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Survey: 42 percent of Harvard's incoming freshman class cheated on homework

People are led on a tour group at the campus of Harvard University in Cambridge, Mass., Thursday, Aug. 30, 2012.
People are led on a tour group at the campus of Harvard University in Cambridge, Mass., Thursday, Aug. 30, 2012.Elise Amendola / AP file

Some of Harvard's newest members are already guilty of academic dishonesty, according to a recent survey.

Ten percent of Harvard’s incoming freshman class recently admitted to cheating on exams prior to heading to the Ivy League institution, and another 42 percent admitted to cheating on a homework assignment or problem set, the university’s school newspaper, The Crimson, reported Thursday.

“We emailed the freshman class a completely anonymous survey,” Crimson President and undergraduate Robert S. Samuels told NBC News. “We took great lengths (to assure anonymity).”

The Crimson discovered that recruited athletes were more likely to admit to cheating: 20 percent of freshman athletes admitted to cheating on an exam, compared to nine percent of students who were not recruited to play a varsity sport; and 26 percent of recruited athletes said they had cheated on a paper or take-home assignment, compared to 16 percent of non-recruits, the paper reported.

Samuels said more than 1,600 freshman from the class of 2017 were emailed the 10-minute, 60-question survey last month. An estimated 80 percent responded to the survey, he said.

“We were lucky to have a very high response rate,” Samuels added.

The school newspaper discovered that the incoming class reported higher rates of cheating than Harvard’s class of 2013, as determined by a Crimson senior survey conducted last spring.

The survey also discovered that men were more likely than women to report having cheated, according to The Crimson’s website.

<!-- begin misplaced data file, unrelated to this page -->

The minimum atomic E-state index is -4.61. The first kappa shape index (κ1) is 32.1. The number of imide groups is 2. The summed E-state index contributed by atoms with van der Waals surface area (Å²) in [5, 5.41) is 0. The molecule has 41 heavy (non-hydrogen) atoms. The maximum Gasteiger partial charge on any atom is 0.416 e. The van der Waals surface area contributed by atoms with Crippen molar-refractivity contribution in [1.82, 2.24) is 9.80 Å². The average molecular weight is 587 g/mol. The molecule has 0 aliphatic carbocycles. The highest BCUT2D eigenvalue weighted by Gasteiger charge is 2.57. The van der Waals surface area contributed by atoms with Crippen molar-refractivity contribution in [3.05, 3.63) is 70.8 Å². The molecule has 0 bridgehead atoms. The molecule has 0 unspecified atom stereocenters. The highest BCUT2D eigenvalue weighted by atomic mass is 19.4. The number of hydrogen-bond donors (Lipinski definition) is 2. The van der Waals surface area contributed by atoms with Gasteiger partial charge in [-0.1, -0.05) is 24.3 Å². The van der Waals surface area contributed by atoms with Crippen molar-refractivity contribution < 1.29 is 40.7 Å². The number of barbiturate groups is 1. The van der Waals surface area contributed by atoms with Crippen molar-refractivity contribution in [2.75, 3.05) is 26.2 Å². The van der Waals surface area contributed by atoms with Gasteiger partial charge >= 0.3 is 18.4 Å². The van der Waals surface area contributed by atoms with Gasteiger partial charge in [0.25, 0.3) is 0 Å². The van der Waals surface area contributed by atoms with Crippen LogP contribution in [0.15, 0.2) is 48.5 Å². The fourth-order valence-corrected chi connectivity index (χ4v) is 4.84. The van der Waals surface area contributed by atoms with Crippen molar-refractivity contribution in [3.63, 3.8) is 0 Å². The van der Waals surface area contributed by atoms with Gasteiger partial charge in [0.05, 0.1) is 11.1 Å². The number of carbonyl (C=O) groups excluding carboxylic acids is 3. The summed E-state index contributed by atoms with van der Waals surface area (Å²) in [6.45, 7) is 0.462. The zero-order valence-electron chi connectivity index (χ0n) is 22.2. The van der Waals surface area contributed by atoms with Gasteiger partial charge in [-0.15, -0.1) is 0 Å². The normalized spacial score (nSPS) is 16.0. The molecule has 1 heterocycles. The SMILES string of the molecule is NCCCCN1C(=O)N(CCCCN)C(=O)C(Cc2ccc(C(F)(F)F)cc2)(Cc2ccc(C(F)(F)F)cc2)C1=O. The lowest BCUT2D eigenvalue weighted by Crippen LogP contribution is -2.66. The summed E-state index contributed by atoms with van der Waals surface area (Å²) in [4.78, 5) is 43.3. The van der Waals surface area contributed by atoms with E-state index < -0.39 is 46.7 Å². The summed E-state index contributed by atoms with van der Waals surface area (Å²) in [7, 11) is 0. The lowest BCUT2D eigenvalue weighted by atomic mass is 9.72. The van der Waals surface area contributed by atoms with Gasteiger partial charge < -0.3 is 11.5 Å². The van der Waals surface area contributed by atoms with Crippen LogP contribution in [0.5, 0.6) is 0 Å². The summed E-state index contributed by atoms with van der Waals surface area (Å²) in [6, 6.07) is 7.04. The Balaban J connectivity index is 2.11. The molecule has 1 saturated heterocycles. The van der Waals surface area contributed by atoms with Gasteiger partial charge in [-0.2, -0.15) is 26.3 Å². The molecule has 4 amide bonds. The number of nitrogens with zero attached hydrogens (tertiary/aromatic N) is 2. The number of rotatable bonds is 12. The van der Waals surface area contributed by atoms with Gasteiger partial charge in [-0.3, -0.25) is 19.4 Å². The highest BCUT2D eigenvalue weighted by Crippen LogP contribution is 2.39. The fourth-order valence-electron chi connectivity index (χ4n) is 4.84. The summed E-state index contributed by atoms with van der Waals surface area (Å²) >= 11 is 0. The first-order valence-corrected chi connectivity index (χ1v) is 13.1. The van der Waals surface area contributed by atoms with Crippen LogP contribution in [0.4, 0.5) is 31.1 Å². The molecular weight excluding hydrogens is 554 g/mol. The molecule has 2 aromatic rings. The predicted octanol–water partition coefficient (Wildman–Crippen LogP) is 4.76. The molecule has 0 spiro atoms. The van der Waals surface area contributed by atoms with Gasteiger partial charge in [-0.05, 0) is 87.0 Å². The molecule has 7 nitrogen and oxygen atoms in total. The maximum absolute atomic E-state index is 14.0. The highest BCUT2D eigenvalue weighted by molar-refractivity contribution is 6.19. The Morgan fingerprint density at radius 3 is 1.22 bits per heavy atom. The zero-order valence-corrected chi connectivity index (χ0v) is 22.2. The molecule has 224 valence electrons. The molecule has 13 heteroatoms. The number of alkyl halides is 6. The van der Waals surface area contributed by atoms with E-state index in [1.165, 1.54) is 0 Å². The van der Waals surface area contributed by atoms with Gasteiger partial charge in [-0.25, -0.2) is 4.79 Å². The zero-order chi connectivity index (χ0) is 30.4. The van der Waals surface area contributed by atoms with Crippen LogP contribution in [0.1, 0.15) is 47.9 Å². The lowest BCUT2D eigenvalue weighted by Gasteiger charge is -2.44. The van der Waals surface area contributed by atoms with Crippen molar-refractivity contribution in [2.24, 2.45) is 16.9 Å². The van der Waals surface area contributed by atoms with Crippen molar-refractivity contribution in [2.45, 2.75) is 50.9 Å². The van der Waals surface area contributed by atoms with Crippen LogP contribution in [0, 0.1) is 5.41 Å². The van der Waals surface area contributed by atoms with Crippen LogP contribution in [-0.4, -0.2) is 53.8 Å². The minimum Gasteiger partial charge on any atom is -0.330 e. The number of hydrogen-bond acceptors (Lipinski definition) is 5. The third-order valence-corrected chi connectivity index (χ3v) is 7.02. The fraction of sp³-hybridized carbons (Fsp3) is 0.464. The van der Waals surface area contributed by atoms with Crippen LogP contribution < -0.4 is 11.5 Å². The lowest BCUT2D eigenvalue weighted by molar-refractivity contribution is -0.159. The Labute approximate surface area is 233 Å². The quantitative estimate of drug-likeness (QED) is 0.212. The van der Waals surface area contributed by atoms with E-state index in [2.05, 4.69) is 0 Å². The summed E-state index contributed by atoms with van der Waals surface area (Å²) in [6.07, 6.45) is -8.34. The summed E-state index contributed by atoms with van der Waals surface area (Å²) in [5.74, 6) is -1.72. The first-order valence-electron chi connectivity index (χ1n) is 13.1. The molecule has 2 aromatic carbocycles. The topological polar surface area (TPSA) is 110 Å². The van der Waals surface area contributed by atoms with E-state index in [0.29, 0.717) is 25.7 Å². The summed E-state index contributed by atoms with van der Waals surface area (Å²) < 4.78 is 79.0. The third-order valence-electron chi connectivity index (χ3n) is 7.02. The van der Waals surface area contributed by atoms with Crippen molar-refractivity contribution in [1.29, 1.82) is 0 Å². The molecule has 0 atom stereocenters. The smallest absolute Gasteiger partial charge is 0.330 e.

This recent data collection is the first part of a series The Crimson is releasing, Samuels said. Parts one and two were released earlier this week and delve into the demographics of Harvard’s incoming freshmen with regard to sexual preference, post-graduate expectations and family income.

Samuels said he has yet to hear from university administrators with regard to the survey.

In an email to NBC News, Jeff Neal, Harvard's senior communications officer, said the university has established a committee made up of faculty, staff and students to address the issue of cheating, which "is a national problem in American education," he wrote.

“While the vast majority of Harvard and other students do their work honestly, beginning this year Harvard College has implemented a new, more robust strategy of communicating with all students, particularly first-year students, about the importance – and the ways to achieve – academic integrity,” Neal wrote.

Neal declared that Harvard continues "to beat national averages in reports of cheating" and that the university aspires to strengthen their "culture of integrity."

A 2012 cheating scandal at Harvard sent shockwaves through the academic world after an investigation revealed dozens of students swapped and plagiarized answers on an exam for a course called “Introduction to Congress.”